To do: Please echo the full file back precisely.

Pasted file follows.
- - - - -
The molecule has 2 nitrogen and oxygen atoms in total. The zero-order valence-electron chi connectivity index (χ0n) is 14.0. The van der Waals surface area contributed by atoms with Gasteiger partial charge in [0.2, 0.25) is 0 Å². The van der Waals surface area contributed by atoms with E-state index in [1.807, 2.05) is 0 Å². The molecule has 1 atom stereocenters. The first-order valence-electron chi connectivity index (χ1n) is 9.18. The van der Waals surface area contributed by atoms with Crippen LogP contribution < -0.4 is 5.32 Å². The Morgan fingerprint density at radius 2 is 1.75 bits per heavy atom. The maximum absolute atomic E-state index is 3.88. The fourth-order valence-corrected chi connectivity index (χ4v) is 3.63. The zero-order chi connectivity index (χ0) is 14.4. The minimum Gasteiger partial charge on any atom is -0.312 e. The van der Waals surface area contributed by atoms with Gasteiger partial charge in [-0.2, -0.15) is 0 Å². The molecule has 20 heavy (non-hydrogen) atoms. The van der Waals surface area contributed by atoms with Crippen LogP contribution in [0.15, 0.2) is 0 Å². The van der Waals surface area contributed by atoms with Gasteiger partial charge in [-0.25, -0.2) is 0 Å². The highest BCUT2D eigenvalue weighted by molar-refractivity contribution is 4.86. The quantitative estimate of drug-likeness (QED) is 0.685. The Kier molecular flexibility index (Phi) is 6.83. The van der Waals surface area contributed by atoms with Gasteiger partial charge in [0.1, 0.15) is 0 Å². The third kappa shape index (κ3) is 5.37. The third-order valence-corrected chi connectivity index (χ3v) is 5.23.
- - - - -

The molecule has 2 nitrogen and oxygen atoms in total. The zero-order valence-electron chi connectivity index (χ0n) is 14.0. The van der Waals surface area contributed by atoms with Gasteiger partial charge in [0.2, 0.25) is 0 Å². The van der Waals surface area contributed by atoms with E-state index in [1.807, 2.05) is 0 Å². The molecule has 1 atom stereocenters. The first-order valence-electron chi connectivity index (χ1n) is 9.18. The van der Waals surface area contributed by atoms with Crippen LogP contribution < -0.4 is 5.32 Å². The Morgan fingerprint density at radius 2 is 1.75 bits per heavy atom. The maximum absolute atomic E-state index is 3.88. The fourth-order valence-corrected chi connectivity index (χ4v) is 3.63. The zero-order chi connectivity index (χ0) is 14.4. The minimum Gasteiger partial charge on any atom is -0.312 e. The van der Waals surface area contributed by atoms with Gasteiger partial charge in [-0.2, -0.15) is 0 Å². The molecule has 20 heavy (non-hydrogen) atoms. The van der Waals surface area contributed by atoms with Crippen LogP contribution in [0.15, 0.2) is 0 Å². The van der Waals surface area contributed by atoms with Gasteiger partial charge in [-0.25, -0.2) is 0 Å². The highest BCUT2D eigenvalue weighted by molar-refractivity contribution is 4.86. The quantitative estimate of drug-likeness (QED) is 0.685. The Kier molecular flexibility index (Phi) is 6.83. The van der Waals surface area contributed by atoms with Gasteiger partial charge in [0.1, 0.15) is 0 Å². The third kappa shape index (κ3) is 5.37. The third-order valence-corrected chi connectivity index (χ3v) is 5.23.